If an Army pilot was prescribed a medication from a civilian doctor, can he/she loose her flight status in the Army?

The pilot may be in serious trouble. There are certain regulations that a pilot has to uphold for the safety of their selves and the plane. Pilots are supposed to report to a military doctor so that they can monitor the medication the pilot takes to insure the safety protocol is upheld. The Army may either consider a flight evaluation board, in which case he/she will get to keep his/her wings or they may consider a court martial for him/her. The best advice is to obtain a lawyer and be honest about everything.

Substance abuse in the military is a problem in which many lives can be affected. Substance abuse programs are in place to help the soldier overcome their addiction. In some cases the military will discharge the soldier. If this is a route the military decides to take, then the soldier may find him or herself in a confusing situation that leaves many unanswered questions. The soldier may not have any idea where to turn for advice on substance abuse, but the Experts are a fast, affordable way to obtain the advice that the soldier may need on army substance abuse.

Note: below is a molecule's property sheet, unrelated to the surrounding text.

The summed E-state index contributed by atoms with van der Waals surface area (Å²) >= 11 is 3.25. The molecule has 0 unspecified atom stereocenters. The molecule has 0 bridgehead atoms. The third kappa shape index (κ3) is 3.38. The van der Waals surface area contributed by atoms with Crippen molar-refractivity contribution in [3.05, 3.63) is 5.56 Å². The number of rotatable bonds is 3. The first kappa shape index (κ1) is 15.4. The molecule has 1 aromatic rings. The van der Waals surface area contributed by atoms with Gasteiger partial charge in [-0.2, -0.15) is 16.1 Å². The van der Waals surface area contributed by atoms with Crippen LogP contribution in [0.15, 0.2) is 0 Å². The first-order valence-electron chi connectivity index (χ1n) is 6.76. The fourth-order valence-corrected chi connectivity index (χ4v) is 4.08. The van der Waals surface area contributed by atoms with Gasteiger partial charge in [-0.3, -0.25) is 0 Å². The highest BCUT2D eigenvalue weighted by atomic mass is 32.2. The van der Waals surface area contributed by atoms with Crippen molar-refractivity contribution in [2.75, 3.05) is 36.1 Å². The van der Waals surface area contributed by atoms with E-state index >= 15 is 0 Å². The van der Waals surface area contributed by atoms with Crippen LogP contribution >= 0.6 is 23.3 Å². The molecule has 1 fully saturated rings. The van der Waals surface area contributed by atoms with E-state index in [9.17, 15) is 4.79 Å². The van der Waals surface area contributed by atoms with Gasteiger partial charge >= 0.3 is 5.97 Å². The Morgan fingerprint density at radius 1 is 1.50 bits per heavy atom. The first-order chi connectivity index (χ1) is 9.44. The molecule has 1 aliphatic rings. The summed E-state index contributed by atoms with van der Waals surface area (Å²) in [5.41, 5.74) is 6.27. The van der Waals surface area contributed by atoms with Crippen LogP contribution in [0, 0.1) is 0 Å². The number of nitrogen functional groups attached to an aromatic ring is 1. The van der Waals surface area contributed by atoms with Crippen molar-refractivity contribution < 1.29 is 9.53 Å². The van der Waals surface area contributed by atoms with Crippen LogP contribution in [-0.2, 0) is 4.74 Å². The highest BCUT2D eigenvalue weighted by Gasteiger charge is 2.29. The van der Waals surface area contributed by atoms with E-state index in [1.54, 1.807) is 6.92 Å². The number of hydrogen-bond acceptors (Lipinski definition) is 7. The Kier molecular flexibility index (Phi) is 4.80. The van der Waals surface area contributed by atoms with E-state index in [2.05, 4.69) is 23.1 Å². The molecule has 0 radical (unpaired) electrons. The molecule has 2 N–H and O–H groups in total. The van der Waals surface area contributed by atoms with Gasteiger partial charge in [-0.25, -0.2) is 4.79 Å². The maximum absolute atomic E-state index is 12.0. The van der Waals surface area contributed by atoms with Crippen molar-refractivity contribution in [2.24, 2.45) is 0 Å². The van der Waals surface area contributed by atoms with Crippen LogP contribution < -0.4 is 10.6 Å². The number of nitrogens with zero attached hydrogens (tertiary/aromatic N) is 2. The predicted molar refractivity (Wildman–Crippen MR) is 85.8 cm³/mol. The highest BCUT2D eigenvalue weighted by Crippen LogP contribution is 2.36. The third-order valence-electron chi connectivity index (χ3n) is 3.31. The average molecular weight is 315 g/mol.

Ask a Military Lawyer

P. Simmons
P. Simmons, Military Lawyer
Category: General
Satisfied Customers: 11942
Experience:  Retired Marine Corps lawyer and Veterans Services Officer (VSO) with 12+ yrs. of experience.
11181181
Type Your Military Law Question Here...
characters left:
Military Lawyers are Online Now

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    Ask follow up questions if you need to.
  • 100% Satisfaction Guarantee
    Rate the answer you receive.

Military Lawyers are online & ready to help you now

P. Simmons
Military Lawyer
Satisfied Customers: 11441
Retired Marine Corps lawyer and Veterans Services Officer (VSO) with 12+ yrs. of experience.
Allen M., Esq.
Lawyer
Satisfied Customers: 4035
Lawyer and current JAG officer.
Marsha411JD
Lawyer
Satisfied Customers: 1149
Licensed attorney and former Navy JAG serving ashore, afloat and at the OJAG

Recent Substance Abuse Questions

  • My former spouse was awarded 40% of my retirement in the divorce.